Short-run road roller salvaged from industrial building.
Above: The black upholstered seat is original, as is the unit’s exterior gray paint. The roller was apparently never used. “When I bought the little roller in 1999, the oil on the dipstick was as clean as new,” says Chuck Shalks. “In fact, I believe it was new.”
Chuck Shalks has acquired duplicates of a very unusual piece of equipment: matching rollers equipped with International U2 engines. The units are believed to have been designed to roll foundations tight and flat before cinder blocks were laid for streets and driveways.
Chuck, who lives in Lowell, Ind., discovered the pair by accident. He was digging through an old building on the south side of Chicago, looking for another piece of equipment, when he came upon the road roller. Each was covered with debris accumulated over many years in storage. The previous owner of the site told Chuck that the rollers were manufactured in the 1940s at the Chicago building where Chuck found them more than half a century later.
At the same site, he also found new crank handles, carburetors, fans, manifolds, electrical parts and more, all related to the rollers. He even found original manuals for the U2 engine. The real prize, though, got away: "One thing that slipped away from me was a new engine, in the crate, like the ones used in these rollers," he says. "A friend of mine purchased the engine before I could get it."
Gordon Rice of Rice Equipment Inc., Clarion, Pa., says Chuck's rollers could represent the end of a short line. "That building in Chicago possibly was a small manufacturing facility, and this was the last of the inventory of a small manufacturing enterprise," he says. "The International engines might have been purchased from International Harvester and used in these custom-built rollers. IH engines were used in hundreds of different projects, such as road rollers, highway equipment of all kinds and special equipment limited only by the inventor's ability to adapt to the situation."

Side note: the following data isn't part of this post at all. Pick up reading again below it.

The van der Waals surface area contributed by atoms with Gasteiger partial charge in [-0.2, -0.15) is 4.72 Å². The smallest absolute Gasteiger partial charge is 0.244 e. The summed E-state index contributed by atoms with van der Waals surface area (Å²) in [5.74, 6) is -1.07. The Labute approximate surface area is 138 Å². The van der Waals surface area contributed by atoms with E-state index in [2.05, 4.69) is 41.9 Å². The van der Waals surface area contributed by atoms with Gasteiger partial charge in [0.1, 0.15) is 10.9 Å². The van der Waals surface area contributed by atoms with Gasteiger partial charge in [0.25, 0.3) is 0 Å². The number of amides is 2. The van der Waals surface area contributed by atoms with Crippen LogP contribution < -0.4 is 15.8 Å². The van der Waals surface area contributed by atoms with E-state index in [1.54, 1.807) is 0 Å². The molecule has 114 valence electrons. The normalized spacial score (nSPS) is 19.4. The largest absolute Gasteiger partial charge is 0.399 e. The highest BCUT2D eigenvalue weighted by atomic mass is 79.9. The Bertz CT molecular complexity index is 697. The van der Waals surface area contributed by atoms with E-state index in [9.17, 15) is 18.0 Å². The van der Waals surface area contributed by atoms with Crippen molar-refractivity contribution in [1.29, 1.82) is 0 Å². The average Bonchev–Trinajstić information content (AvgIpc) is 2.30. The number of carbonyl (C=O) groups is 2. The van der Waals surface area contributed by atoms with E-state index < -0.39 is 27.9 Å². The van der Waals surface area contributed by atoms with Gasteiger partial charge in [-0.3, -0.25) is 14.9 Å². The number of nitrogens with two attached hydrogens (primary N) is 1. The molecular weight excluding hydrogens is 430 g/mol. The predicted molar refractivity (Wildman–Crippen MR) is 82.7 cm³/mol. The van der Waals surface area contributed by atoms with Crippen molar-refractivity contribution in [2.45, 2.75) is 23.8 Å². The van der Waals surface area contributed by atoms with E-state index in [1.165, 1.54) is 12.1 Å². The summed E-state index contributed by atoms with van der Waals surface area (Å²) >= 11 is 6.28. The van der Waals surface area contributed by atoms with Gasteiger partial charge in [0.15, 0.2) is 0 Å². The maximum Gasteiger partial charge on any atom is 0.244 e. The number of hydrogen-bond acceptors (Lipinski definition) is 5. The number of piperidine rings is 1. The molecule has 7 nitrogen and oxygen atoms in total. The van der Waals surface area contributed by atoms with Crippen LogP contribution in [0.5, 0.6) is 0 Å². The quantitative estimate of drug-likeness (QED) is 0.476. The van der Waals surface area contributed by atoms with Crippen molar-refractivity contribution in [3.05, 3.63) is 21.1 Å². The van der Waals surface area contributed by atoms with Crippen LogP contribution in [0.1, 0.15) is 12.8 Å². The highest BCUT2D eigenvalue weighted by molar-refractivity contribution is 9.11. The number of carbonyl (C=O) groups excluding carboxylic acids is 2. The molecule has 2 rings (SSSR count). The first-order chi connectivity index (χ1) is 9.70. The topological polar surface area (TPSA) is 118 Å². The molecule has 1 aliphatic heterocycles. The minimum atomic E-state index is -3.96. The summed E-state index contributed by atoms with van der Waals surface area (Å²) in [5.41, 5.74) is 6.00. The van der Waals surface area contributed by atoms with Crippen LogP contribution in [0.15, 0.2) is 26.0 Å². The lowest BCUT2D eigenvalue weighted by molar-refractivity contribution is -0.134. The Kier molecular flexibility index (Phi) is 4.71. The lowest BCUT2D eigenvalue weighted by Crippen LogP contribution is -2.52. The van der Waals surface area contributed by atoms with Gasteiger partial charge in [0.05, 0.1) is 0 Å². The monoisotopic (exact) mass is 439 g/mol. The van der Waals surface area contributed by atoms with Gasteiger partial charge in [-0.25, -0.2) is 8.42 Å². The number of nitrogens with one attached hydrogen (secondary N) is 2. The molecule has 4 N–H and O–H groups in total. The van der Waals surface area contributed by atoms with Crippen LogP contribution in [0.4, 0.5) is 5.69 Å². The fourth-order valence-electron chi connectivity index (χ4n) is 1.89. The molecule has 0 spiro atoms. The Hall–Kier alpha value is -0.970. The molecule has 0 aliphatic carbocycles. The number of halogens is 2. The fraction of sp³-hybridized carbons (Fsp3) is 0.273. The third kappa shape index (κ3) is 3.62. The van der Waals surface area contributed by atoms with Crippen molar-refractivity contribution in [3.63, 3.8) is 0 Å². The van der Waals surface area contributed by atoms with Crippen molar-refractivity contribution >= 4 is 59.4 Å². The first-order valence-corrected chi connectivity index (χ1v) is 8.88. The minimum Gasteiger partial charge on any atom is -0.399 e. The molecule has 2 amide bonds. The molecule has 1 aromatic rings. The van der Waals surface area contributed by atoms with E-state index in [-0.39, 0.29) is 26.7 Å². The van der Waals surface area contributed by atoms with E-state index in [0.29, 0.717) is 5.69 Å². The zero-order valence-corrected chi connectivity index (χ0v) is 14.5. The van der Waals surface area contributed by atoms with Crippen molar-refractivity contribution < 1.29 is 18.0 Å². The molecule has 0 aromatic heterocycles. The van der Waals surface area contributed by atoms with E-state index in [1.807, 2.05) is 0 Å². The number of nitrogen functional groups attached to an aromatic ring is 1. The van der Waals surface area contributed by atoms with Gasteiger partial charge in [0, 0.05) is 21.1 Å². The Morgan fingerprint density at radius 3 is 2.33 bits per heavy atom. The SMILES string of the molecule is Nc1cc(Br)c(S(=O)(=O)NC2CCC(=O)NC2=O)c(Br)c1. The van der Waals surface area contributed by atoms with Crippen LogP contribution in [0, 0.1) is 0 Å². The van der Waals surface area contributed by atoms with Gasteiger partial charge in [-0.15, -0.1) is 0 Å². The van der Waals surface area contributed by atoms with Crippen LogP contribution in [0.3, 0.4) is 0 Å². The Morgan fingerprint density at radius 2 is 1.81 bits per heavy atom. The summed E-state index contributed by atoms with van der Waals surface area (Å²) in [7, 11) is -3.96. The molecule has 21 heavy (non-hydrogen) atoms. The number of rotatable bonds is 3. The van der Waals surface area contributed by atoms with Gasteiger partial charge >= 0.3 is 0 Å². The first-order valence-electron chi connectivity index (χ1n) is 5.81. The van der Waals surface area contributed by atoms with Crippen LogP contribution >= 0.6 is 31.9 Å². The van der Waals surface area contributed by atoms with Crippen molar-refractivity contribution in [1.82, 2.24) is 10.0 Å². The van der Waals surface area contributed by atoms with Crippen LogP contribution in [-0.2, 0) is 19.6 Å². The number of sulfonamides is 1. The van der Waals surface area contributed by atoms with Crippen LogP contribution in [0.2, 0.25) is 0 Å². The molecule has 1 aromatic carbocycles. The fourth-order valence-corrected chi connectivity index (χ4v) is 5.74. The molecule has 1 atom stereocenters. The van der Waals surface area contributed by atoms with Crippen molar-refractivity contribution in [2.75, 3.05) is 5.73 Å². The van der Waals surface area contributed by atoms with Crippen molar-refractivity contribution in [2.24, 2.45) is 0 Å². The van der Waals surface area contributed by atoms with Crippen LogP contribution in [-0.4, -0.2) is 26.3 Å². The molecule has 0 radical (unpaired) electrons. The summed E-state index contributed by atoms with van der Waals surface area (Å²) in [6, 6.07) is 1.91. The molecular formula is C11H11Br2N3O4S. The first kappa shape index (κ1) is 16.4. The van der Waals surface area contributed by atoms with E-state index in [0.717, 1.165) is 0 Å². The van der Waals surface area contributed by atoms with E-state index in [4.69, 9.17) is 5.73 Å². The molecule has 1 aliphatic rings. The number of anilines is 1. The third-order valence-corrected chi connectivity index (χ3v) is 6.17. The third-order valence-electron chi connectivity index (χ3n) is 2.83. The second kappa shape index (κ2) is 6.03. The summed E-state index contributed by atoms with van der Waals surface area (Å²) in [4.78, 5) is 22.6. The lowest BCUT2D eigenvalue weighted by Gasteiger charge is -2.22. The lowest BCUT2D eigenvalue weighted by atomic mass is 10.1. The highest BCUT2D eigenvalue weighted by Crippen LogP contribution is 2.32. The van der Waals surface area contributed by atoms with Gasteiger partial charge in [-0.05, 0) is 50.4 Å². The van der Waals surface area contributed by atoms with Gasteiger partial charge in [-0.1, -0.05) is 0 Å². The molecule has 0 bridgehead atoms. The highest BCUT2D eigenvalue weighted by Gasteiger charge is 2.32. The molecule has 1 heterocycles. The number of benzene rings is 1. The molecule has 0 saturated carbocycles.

Gordon grew up surrounded by International Harvester. His father was in business with IH for years, beginning in 1935; Gordon has managed the dealership since 1954. He's seen a lot over the years, but Chuck's rollers are new to him.
The roller Chuck shows is powered by a 4-cylinder, water-cooled engine. The engine serial number is UAAM12279G; the IH serial number is UAA-12590. The piece has a chain-drive transmission with one forward and one reverse gear. It weighs about 3,000 pounds (with rollers filled with water for added weight) and is 10 feet long. The front roller consists of two pieces, each 16 inches wide, with a 24-inch diameter; the rear roller is 32 inches wide (29-inch diameter).
The front roller was constructed of two pieces to avoid scarfing the ground while in operation. The outer section turns faster, thus helping eliminate damage to the compressed surface. "Since they were in such nice, original condition, I don't know if I should restore them or not," Chuck says. "When I found the first unit, it was terribly dusty and dirty, but it was in great mechanical shape. Over the years, as I've taken it to shows, it's put some visible wear on the finish."
The International engines might have been purchased from International Harvester for use in these custom-built rollers. IH engines were used in hundreds of different projects, such as road rollers, highway equipment of all kinds and special equipment limited only by the inventor's ability to adapt to the situation.
Chuck has exhibited the roller at several antique farm equipment shows, hoping to learn more about the unusual piece. So far, he's struck out. If you know anything about this roller, get in touch with him!
- For more information: Chuck Shalks, Lowell, Ind.; (708) 250-5386.
Bob Crowell, and his wife, Linda, represent Farm Collector, Gas Engine Magazine and Steam Traction, and visit several antique farm equipment shows each summer. The Crowells may be reached at P.O. Box 103, Batesville, IN 47006; (812) 934-4364; e-mail: firstname.lastname@example.org